American Express Co. is eliminating paper statements to potentially millions of corporate cardholders, whether they like it or not.

Banks and billers have been encouraging customers for years to get their monthly statements online rather than through the mail, saying that shutting off the paper can provide significant savings — for the bankers and billers, that is.

But consumers have been reluctant to make the switch, and analysts say financial companies have done a poor job of convincing their customers that they would get any benefit from opting out of paper statements.

Gail Wasserman, a spokeswoman for the New York financial company, said the new policy applies to some customers of its global commercial card unit, which serves large businesses and has 7.1 million cardholders worldwide.

She would not say how many of the unit's customers would be affected.

Amex told some of the affected clients this month that it would shut off paper statements beginning with the June 4 billing cycle, and it plans to introduce the policy gradually to different groups of customers progressively through the year, Wasserman said. "By yearend everybody" who is affected by the new policy "will be notified."

Though the United States is the company's largest market, this is a global effort, she said. "We're doing this outside the United States as well as inside the United States, but not in every market." Some countries require issuers to provide regular statements by mail.

Amex's Open small-business division and its personal card unit will continue to mail statements, though cardholders can volunteer to receive them online only.

The company is offering no incentives to the affected clients, but Wasserman said it has received little resistance from its corporate customers.

Wasserman said Amex will make exceptions to the no-paper rule, if for example, cardholders require paper statements to invoice their clients, or they lack Internet access.

And the new system does not require online payment, although AmEx encourages it. A cardholder can still write a check and mail it in, Wasserman said.

She would not say how much money Amex expects to save by eliminating the statements.

Regulus Group LLC, a Napa, Calif., billing unit of the Mumbai technology company 3i Infotech Ltd., said such savings can be substantial. One utility company cut 38% from its statement production costs, including postage and physical production expenses, when it stopped sending paper statements to customers who had agreed to receive their bills online.

Tracy Dalton, the product development manager at Regulus, said the poor economy has prompted some companies to consider charging consumers statement fees as an incentive to switch to electronic billing.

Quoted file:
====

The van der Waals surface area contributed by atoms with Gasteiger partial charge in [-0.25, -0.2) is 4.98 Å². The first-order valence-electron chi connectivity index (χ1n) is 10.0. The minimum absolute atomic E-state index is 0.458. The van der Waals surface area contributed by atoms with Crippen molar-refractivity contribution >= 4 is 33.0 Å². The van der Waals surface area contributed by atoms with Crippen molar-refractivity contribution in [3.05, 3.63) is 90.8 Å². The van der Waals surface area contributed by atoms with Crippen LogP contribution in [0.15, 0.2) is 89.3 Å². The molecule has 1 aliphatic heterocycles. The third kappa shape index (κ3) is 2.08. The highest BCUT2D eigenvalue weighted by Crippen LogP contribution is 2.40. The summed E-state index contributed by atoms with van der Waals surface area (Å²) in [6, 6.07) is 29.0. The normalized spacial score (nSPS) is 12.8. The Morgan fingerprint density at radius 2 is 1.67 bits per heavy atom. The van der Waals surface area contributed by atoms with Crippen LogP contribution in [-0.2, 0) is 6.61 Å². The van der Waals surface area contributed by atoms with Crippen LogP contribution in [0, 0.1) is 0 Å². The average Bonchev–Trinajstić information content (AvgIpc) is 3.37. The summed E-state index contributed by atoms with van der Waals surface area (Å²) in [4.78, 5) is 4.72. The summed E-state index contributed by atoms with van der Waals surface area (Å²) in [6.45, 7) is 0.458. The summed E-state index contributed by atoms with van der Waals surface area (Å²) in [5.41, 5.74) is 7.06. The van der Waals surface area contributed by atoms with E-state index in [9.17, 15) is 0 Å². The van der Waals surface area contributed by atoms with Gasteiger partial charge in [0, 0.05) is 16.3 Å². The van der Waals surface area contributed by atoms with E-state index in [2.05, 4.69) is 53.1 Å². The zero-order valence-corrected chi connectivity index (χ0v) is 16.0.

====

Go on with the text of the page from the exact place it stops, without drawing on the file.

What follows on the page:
"That's the only way they can get their ROI," she said.

Nevertheless, Dalton expressed some surprise that Amex was focusing the mandatory shift on its corporate clients.

"You have a lot more latitude with the consumer," she said. "With a corporate — that's bold."

Financial services companies typically have taken a voluntary approach to electronic statements, encouraging but not requiring their customers to go paperless. Several banking companies offer paperless deposit accounts for customers who agree to bank only over the Internet and not to write checks. As an incentive for opening the accounts, they offer customers higher interest rates.

However, other large card issuers expressed little interest this week in following Amex's lead in eliminating statements altogether.

Carol B. Barkley, the marketing director in U.S. Bancorp's corporate payments unit, said her company encourages people to receive their statements online, but it does not require them to do so.

"We have some clients who feel the need to have paper. We do not mandate paperless billing, and as far as I'm concerned, we never will," she said.

A spokeswoman for Citigroup Inc. said, "We believe in giving our customers a choice."

James Van Dyke, the founder and president of Javelin Strategy and Research of Pleasanton, Calif., said that few consumers have chosen to eliminate paper statements.

In a survey of 2,300 online heads of household last year, Javelin found that 42% received their primary credit card statement only by mail. By contrast, 13% received it only online, while 29% received it both ways. The remaining 16% did not receive a monthly card bill, either because they did not have a credit card or they did not use it.

Issuers could gain significant savings by eliminating paper statements for customers who get their bills both ways, he said. "When you cut that paper statement, people revert to the statement they've been getting online."

Eliminating paper statements is good for the environment and can help improve security, he said, but financial services companies have not done a good job of explaining these benefits to consumers.

"I don't know of anybody who has hit that message crisply, one-two," Van Dyke said. "I think there's much more that can be done."

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